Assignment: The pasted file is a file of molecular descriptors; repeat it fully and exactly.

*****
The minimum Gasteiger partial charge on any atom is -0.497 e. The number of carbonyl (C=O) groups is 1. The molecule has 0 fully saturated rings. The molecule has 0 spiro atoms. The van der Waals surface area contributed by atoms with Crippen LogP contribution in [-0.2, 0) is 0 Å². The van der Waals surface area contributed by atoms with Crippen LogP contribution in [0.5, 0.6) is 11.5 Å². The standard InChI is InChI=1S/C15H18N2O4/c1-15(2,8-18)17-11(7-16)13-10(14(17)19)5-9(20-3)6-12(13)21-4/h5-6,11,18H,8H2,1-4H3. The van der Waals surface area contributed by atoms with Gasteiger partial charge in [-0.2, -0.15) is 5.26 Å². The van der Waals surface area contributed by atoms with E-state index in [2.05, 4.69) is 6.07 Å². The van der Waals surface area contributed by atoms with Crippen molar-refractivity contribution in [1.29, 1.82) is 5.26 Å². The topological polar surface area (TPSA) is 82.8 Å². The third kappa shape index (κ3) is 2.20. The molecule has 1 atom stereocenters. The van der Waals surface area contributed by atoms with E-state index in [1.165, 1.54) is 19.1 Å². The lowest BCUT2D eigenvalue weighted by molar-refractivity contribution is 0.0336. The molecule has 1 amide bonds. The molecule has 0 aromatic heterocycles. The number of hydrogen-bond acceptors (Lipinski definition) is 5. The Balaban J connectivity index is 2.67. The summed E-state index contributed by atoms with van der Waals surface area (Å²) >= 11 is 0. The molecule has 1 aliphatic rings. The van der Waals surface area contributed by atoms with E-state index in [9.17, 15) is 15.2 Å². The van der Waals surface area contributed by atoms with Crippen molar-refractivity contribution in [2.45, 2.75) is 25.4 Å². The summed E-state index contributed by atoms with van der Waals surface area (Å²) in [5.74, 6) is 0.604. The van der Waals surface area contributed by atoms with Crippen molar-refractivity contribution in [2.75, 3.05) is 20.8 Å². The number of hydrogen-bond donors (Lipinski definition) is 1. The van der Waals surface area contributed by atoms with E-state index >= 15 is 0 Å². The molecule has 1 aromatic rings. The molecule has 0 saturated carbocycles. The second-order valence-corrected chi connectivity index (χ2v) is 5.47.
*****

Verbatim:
The minimum Gasteiger partial charge on any atom is -0.497 e. The number of carbonyl (C=O) groups is 1. The molecule has 0 fully saturated rings. The molecule has 0 spiro atoms. The van der Waals surface area contributed by atoms with Crippen LogP contribution in [-0.2, 0) is 0 Å². The van der Waals surface area contributed by atoms with Crippen LogP contribution in [0.5, 0.6) is 11.5 Å². The standard InChI is InChI=1S/C15H18N2O4/c1-15(2,8-18)17-11(7-16)13-10(14(17)19)5-9(20-3)6-12(13)21-4/h5-6,11,18H,8H2,1-4H3. The van der Waals surface area contributed by atoms with Gasteiger partial charge in [-0.2, -0.15) is 5.26 Å². The van der Waals surface area contributed by atoms with E-state index in [2.05, 4.69) is 6.07 Å². The van der Waals surface area contributed by atoms with Crippen molar-refractivity contribution in [1.29, 1.82) is 5.26 Å². The topological polar surface area (TPSA) is 82.8 Å². The third kappa shape index (κ3) is 2.20. The molecule has 1 atom stereocenters. The van der Waals surface area contributed by atoms with E-state index in [1.165, 1.54) is 19.1 Å². The lowest BCUT2D eigenvalue weighted by molar-refractivity contribution is 0.0336. The molecule has 1 amide bonds. The molecule has 0 aromatic heterocycles. The number of hydrogen-bond acceptors (Lipinski definition) is 5. The Balaban J connectivity index is 2.67. The summed E-state index contributed by atoms with van der Waals surface area (Å²) >= 11 is 0. The molecule has 1 aliphatic rings. The van der Waals surface area contributed by atoms with E-state index in [9.17, 15) is 15.2 Å². The van der Waals surface area contributed by atoms with Crippen molar-refractivity contribution in [2.45, 2.75) is 25.4 Å². The summed E-state index contributed by atoms with van der Waals surface area (Å²) in [5.74, 6) is 0.604. The van der Waals surface area contributed by atoms with Crippen molar-refractivity contribution in [2.75, 3.05) is 20.8 Å². The number of hydrogen-bond donors (Lipinski definition) is 1. The van der Waals surface area contributed by atoms with E-state index >= 15 is 0 Å². The molecule has 1 aromatic rings. The molecule has 0 saturated carbocycles. The second-order valence-corrected chi connectivity index (χ2v) is 5.47.